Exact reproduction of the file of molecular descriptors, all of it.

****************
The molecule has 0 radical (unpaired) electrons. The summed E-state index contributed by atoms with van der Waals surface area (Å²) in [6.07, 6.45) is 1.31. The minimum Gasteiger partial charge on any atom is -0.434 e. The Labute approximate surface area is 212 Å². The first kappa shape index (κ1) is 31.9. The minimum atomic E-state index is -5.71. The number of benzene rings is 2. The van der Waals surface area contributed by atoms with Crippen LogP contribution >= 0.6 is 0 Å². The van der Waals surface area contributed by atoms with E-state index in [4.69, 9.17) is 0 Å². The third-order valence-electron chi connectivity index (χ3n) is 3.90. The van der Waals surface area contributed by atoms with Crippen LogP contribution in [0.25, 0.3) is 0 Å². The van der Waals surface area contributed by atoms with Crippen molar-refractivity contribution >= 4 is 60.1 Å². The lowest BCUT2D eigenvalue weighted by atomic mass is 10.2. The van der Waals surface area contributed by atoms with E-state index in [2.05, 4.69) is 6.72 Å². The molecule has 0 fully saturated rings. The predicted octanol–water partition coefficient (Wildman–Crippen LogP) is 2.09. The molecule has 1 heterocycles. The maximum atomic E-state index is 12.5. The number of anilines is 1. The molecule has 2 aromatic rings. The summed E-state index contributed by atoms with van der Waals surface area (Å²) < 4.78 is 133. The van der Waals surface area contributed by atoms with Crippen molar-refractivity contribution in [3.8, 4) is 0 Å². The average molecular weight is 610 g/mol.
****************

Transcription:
The molecule has 0 radical (unpaired) electrons. The summed E-state index contributed by atoms with van der Waals surface area (Å²) in [6.07, 6.45) is 1.31. The minimum Gasteiger partial charge on any atom is -0.434 e. The Labute approximate surface area is 212 Å². The first kappa shape index (κ1) is 31.9. The minimum atomic E-state index is -5.71. The number of benzene rings is 2. The van der Waals surface area contributed by atoms with Crippen LogP contribution >= 0.6 is 0 Å². The van der Waals surface area contributed by atoms with E-state index in [4.69, 9.17) is 0 Å². The third-order valence-electron chi connectivity index (χ3n) is 3.90. The van der Waals surface area contributed by atoms with Crippen LogP contribution in [0.25, 0.3) is 0 Å². The van der Waals surface area contributed by atoms with Crippen molar-refractivity contribution >= 4 is 60.1 Å². The lowest BCUT2D eigenvalue weighted by atomic mass is 10.2. The van der Waals surface area contributed by atoms with E-state index in [2.05, 4.69) is 6.72 Å². The molecule has 0 fully saturated rings. The predicted octanol–water partition coefficient (Wildman–Crippen LogP) is 2.09. The molecule has 1 heterocycles. The maximum atomic E-state index is 12.5. The number of anilines is 1. The molecule has 2 aromatic rings. The summed E-state index contributed by atoms with van der Waals surface area (Å²) < 4.78 is 133. The van der Waals surface area contributed by atoms with Crippen molar-refractivity contribution in [3.8, 4) is 0 Å². The average molecular weight is 610 g/mol.